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Re: Get a 300mm or 600mm? Oh the agony...
« Reply #112 on: January 14, 2014, 01:06:27 AM »
Thanks again for the encouragement and links, Dave. 

What could be better than all the various options available within photograhy.  Just the fact that I can shoot a bird and then research what it is and see it's features in detail and enjoy the whole experience in a week or a year is wonderful. 

A time to reflect on the life we are able to enjoy and a the freedoms we have, most thankful I am.

Jack
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Re: Get a 300mm or 600mm? Oh the agony...
« Reply #113 on: February 16, 2014, 12:37:32 AM »
Be sure to do the math and read the (VERY) fine print regarding which extender combinations will auto focus with your body(s).

jrista

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Re: Get a 300mm or 600mm? Oh the agony...
« Reply #114 on: February 16, 2014, 02:59:58 AM »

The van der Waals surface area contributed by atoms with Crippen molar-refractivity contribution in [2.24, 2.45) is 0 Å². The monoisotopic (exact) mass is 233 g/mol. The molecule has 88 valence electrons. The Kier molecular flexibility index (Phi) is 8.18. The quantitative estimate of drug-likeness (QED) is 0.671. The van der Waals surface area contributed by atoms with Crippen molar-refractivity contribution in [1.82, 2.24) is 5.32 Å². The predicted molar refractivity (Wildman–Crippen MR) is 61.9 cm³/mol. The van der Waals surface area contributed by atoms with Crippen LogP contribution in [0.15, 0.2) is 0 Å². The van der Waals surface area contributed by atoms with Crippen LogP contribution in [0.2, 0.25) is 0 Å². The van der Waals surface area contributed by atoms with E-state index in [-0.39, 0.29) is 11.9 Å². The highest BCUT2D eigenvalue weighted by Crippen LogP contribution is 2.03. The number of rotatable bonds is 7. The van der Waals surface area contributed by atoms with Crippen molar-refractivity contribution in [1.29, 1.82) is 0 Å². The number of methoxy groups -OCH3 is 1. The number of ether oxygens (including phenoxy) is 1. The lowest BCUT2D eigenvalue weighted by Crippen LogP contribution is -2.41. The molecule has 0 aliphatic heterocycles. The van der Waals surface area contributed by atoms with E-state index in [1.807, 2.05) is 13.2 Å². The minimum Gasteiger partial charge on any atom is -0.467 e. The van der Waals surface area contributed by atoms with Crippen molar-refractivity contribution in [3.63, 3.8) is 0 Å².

Dave and jrista,

Thoughts turned into a momentary urge to purchase this AM, so I'm committed.  Thank you both for this helpful commentary and eye opening initial dose of information.  Since I'm retired I have a fair amount of time and am simply bitten by the bug of photography.  I was bitten back in 1974 when I first bought a Canon Ftb but the responsibilities and cares of life just didn't allow it to materialize much, although I had purchased an F1 and a few lenses and always shot family and travels and a little wildlife.  But now - wow.  The technology has advanced so much that results are close to unbelievable.

In terms of star images, I love the scenes that include landscape and wide angles and have followed threads on CR and elsewhere.  A friend who's a few years ahead of me in all areas or photography already knows the basics and so he's there in the background chompin at the bit.  We've both splurged on some gear and he recently bought a 1Dx and a few lenses.  Now I know why an eternity ago my mother said be careful about choosing friends, they can be a bad influence! ;)

Anyway, at my age I can now start to revert to my childhood flitting as a butterfly from flower to flower having fun and exploring more of our fantastic world.  Birds have been great fun this year but in the winter snow I don't have many birds.  However, I do have Northern Lights and lots of stars given that I'm about 15 miles from the city with not too much light pollution, so I'll be doing my best to learn with help from the many kind folk on CR like yourselves.  :)